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Thread: Black Monday

  1. #7801
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    Quote Originally Posted by Aaron View Post
    Blackrock has 5% of Fletchers Building and 5% of Contact Energy. I wonder how many other NZX companies they own just under 5%. With the NZX 50 capitalisation at $150billion and Blackrock managing $7 trillion it is a shame (or outrage) they are being given cheap money to take income generated in NZ, offshore. These are the companies being protected by central bank policies.
    Precisely!

  2. #7802
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    Quote Originally Posted by bull.... View Post
    yea its all about fomo and momo now and who can print the most. fundamental analysis is dead in this environment
    An interesting take on who is buying and who is selling to them. Particularly the participants charts, especially who the countercyclical investors are.

  3. #7803
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    Imagine that the Fed hired Blackrock to buy Junk Bonds and ETFs to bail out Blackrock’s Bond portfolio and then Blackrock bought ETFs managed by Blackrock from Blackrock that have as their biggest holding, not bonds but a Blackrock money market fund

    https://twitter.com/paranoidbull/sta...173453319?s=21

  4. #7804
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    Quote Originally Posted by kiora View Post
    "Fink and Blackrock are criminals. The FED is paying Blackrock to buy its own etfs. Conflict of interest. END THE FED. Buy Gold and Silver. This stock BUBBLE has popped. The FED has been propping it up 100 percent since MARCH."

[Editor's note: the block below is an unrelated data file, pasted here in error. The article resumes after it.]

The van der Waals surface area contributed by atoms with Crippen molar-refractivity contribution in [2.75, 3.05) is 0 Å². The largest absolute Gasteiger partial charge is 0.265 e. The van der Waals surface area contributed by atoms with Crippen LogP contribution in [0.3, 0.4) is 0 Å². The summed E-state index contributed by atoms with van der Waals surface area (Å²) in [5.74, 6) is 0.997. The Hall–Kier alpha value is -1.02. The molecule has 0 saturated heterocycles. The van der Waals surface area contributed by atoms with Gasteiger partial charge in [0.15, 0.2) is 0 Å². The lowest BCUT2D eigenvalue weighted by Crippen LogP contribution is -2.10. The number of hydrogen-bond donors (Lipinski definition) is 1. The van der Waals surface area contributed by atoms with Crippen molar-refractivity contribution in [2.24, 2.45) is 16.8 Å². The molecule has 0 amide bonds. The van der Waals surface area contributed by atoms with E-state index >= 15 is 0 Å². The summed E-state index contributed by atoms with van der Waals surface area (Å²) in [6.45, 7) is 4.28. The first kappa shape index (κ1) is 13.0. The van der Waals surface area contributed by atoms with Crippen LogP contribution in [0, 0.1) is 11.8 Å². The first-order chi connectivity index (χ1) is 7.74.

https://finance.yahoo.com/news/black...125917150.html
    Corporations can get away with “crime” because although they are under the law defined as legal persons corporations cannot be jailed when they do wrong like living persons. They have the rights of a person – to own property etc, but they don’t have the responsibilities. So when there is criminal behaviour like that found during the Australian Royal Commission into Banking corporations get off lightly. They may be fined, but the extra profits they make from misconduct more than cover the fine in the unlikely event they are held accountable and fined. Rarely is a director or someone from a corporation jailed.
    The National party says it will be tough on crime. However criminals are poor people, gang members and those who use physical violence, not those in corporations who swindle the public.

  5. #7805
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    More criminal behaviour at the top - Treasury is enabling the Fed to break the law.

    https://realinvestmentadvice.com/the...y-light-speed/

    Per the Federal Reserve Act, the Fed can only purchase or lend against securities that have a government guarantee. So how can they purchase non-government guaranteed securities?
    The simple answer is the Treasury is enabling the Fed to side-step the law, or to be more accurate, break the law.
    As the Fed’s accomplice, the Treasury Department provides $75 billion of initial funding from the Exchange Stabilization Fund. The funds are deposited into a special purpose vehicle (SPV), and specifically aimed to purchase secondary market corporate bonds. Technically, the Treasury, not the Fed, is buying those securities on behalf of taxpayers.